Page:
Walker shoots sizzling 65, is early leader in New Jersey
SPRINGFIELD, N.J. — Jimmy Walker and most of the players on the leaderboard after the first round of the 98th PGA Championship have one apparently good thing in common: They haven’t won a major.
Of late, getting that first one hasn’t been the enormous hurdle it once seemed.
For the first time since 2007, the first three majors of the golf season have been captured by those who earned their first. That’s been the case in five of the last seven majors.
Walker shot 5-under-par 65 at Baltusrol Golf Club on Thursday to take sole possession of the lead, and he certainly fits the profile of the top-quality player with all of the ability to have a breakthrough — like the other three major champions for 2016: Danny Willett, Dustin Johnson and Henrik Stenson.
The 37-year-old from Oklahoma owns five PGA Tour victories and has played for the U.S. in the Ryder Cup and Presidents Cup. Walker is among the longest hitters and better putters on tour.
“Three first-time major winners this year; I don’t think it’s a coincidence or anything,” Walker said. “They are all good players and it was just a matter of time.”
He smiled and added, “Just keep it rolling.”
Among the 18 players closest to Walker, only three — Martin Kaymer (66), Stenson (67), Louis Oosthuizen (68) and Jason Day (68) — have won a major.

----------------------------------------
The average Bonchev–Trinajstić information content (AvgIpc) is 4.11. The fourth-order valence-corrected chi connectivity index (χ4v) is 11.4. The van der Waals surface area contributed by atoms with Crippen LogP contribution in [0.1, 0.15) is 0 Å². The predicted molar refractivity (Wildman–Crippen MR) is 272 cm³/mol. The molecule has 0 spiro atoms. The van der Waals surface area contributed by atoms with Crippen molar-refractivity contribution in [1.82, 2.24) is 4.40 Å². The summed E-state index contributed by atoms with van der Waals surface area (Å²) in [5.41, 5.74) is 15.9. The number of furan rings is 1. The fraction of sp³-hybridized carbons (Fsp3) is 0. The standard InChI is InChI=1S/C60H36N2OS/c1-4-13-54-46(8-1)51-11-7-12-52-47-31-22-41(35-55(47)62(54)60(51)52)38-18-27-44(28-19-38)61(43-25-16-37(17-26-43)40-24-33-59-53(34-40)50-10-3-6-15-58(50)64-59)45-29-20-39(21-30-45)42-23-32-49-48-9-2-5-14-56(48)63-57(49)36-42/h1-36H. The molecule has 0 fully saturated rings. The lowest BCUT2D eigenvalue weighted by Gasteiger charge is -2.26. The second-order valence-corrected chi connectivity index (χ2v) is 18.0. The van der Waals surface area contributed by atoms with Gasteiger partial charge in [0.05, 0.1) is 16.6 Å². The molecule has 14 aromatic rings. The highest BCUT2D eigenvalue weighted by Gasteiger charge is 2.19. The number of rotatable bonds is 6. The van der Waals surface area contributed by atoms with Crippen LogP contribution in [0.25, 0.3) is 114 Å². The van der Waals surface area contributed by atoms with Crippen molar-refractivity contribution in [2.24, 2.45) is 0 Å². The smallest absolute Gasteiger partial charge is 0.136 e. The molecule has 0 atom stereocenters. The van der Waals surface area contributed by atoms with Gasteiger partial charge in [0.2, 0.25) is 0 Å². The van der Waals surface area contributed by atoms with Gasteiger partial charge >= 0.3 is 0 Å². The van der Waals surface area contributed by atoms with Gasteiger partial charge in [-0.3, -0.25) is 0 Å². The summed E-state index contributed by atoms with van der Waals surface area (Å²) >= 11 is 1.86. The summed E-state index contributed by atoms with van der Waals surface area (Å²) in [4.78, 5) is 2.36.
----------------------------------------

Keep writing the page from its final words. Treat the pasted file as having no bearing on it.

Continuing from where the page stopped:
Former Ryder Cup player Ross Fisher, of England, birdied the back-to-back closing par-5s to shoot 66, the same score recorded by 23-year-old tour rookie Emiliano Grillo of Argentina.
Most of the best scores were recorded in the heat of the morning before the greens baked out and a breeze picked up.
It will be much softer for the second round, during which heavy rain is expected to fall.
Beyond the top-ranked Day, not many of the world’s highest-ranked golfers were able to solve Baltusrol. To the good was No. 5 Stenson, whose 67 came on the heels of his spectacular British Open win, and No. 7 Rickie Fowler, resurrecting his moribund game — three missed cuts in the last six starts — with a 68.
Mediocre were Jordan Spieth, who didn’t make a birdie until the 16th hole in scoring 70, and Phil Mickelson, who overcame a terrible start to shoot 71.
Then there was awful. U.S. Open champion Dustin Johnson had a chance to get to No. 1 this week, but there’s little hope now. He suffered two double-bogeys and bogeyed the easy 18th to score a shocking 77. Rory McIlroy’s frustrations continued. He couldn’t make a birdie in shooting 74.
Ahead of them all was Walker, who only began regularly qualifying for majors in 2014. That year he posted top-10s in the Masters, U.S. Open and PGA, but he’s never contended deep into a Sunday and is leading after a major round for the first time.
At Royal Troon two weeks ago, Walker shared what was dubbed the “frat house” with Fowler, Spieth, Justin Thomas, Jason Dufner and Zach Johnson. It was fun, but ultimately a drag when Walker was the only one who didn’t get to play on the weekend.
He chose not to practice in the cold and wind and watched too much TV.
“When the first guy comes back (to the house) and he’s ready for a cocktail, you have one,” Walker said with a chuckle.
The season has been a struggle for Walker. He tied for fourth in the Farmers Insurance Open at Torrey Pines, but has only one top-10 since.
“It would be nice to flip it around,” Walker said. “I’ve really been working hard, and that hasn’t been the case. I have been cranking away and busting it.”
Jimmy Walker watches his chip shot to the third green during the first round of the PGA Championship at Baltusrol Golf Club in Springfield, N.J., on Thursday. Walker shot 5-under par to take sole possession of the lead.